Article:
Tommy Tuberville, the former football coach of Auburn University, has been elected to the U.S. Senate to represent Alabama.
With approximately 90% of the results reported, Tuberville, a Republican, was easily elected in the southern state, garnering over 61% of the vote. Tuberville will replace Doug Jones, a Democrat, who won a 2017 special election against Roy Moore, who was dogged by multiple decades-old sexual misconduct allegations.
During the state primary election, Tuberville defeated former U.S. Senator Jeff Sessions, who was vying to return to his former seat after serving as President Donald Trump's first U.S. attorney general. Trump endorsed Tuberville in the race in what some saw as an act of spite toward Sessions for recusing himself when he was the attorney general amid false accusations by Democrats that the Trump campaign had colluded with Russia to win the election.
The Republicans maintained control of the Senate with some races yet to be determined. The Alabama Senate race was considered to be the easiest gain for the Republican Party.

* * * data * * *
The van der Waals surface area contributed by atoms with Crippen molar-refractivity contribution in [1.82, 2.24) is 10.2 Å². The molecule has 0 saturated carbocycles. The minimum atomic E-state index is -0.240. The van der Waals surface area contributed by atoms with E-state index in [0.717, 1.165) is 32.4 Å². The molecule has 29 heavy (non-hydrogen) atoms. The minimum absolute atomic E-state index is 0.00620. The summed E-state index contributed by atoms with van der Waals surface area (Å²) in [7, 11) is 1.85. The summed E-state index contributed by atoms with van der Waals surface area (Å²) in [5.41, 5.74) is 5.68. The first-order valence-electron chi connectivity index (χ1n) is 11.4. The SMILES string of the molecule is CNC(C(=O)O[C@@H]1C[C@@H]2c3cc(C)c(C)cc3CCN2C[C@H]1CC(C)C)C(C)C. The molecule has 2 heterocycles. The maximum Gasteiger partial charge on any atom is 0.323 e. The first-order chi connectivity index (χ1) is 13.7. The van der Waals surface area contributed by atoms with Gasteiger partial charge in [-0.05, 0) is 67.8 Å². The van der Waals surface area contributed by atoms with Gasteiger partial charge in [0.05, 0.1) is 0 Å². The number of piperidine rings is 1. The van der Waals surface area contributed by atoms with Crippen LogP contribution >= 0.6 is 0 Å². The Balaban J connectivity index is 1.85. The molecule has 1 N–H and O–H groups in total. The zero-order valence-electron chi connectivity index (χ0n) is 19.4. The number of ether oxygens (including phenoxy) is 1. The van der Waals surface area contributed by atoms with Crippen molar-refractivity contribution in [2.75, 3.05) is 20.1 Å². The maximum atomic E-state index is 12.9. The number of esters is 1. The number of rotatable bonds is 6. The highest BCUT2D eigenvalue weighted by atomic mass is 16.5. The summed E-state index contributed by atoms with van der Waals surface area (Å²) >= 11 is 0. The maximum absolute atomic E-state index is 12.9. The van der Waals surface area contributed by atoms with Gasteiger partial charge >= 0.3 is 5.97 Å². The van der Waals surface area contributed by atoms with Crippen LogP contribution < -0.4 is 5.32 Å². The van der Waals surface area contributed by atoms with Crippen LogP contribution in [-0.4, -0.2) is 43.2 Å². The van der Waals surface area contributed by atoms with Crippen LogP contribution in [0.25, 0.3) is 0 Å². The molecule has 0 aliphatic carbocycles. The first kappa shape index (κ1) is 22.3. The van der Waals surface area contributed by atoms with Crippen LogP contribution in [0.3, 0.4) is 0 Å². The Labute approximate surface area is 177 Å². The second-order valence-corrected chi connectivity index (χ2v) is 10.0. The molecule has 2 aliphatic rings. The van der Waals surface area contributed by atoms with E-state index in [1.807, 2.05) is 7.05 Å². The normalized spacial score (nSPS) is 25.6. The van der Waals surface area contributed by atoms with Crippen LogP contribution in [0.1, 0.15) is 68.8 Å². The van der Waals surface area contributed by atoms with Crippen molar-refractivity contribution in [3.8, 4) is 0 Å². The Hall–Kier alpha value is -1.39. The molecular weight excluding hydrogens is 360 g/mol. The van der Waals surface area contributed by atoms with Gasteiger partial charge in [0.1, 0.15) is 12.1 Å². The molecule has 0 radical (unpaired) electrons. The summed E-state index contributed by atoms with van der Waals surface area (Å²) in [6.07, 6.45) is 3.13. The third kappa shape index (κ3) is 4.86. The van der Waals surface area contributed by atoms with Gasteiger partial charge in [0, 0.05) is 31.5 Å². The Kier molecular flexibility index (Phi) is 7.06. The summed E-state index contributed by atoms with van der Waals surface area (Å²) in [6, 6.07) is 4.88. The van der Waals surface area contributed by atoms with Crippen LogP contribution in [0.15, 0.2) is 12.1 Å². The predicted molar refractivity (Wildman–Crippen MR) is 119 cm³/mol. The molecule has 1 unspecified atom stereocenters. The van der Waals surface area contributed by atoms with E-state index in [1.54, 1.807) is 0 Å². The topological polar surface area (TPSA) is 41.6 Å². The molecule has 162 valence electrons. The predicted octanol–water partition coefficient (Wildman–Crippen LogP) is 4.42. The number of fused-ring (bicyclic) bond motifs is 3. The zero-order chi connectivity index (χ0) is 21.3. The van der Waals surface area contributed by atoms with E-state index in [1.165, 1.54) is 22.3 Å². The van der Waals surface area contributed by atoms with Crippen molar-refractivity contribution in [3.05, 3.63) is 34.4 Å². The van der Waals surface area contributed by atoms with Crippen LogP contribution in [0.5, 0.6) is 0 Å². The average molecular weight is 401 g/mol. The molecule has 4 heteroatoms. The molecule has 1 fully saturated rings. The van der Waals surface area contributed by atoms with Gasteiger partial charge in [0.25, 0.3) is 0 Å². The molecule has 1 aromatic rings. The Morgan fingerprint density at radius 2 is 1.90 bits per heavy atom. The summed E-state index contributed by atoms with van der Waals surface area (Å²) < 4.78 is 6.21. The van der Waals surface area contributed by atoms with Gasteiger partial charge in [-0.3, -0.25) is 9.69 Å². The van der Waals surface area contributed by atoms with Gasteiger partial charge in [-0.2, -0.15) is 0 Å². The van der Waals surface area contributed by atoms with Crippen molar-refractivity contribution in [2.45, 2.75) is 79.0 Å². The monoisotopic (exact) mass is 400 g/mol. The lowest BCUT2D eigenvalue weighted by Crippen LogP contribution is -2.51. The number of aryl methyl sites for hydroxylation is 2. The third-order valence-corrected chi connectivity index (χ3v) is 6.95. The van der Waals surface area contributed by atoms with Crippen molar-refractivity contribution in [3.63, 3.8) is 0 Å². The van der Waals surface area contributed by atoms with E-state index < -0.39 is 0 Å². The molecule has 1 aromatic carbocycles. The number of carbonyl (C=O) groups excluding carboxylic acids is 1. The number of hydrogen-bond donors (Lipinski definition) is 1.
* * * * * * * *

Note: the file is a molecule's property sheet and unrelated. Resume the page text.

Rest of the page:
Tuberville served as the head football coach at Auburn University from 1999 to 2008, at Texas Tech from 2010 to 2012, and at the University of Cincinnati from 2013 to 2016.
“That’s big in my life, my family’s life,” Tuberville said of his faith in a 2010 interview with The Lubbock Avalanche Journal.
“There’s something other than football, I believe, and so we’ll be active in the church here. Actually, I want to bring in a full-time team chaplain here [to Texas Tech] in our football program,” he added.
He added: “We’ve done that every place I’ve been. We don’t push any religion ... I just believe, give players the opportunity to be involved.”
The now-retired football coach set to take office in the Senate has routinely spoken about how faith informs his views on protecting the unborn, an issue on which he campaigned heavily. One of his campaign ads states that if God is not allowed to be in schools "this country has no chance of survival."
In comments to AL.com earlier this year during the campaign, Tuberville said his faith informs everything he does.
“It’s why I had team chaplains at every college I coached. It’s why my players began each game with a locker room prayer. It’s why we provided faith-based counseling to the players who wanted to utilize it," he said.
Tuberville was outspent by his opponent, Jones, who raised nearly $27 million for the campaign. Tuberville raised $8 million. The newly-elected senators will be sworn in at the beginning of January 2021.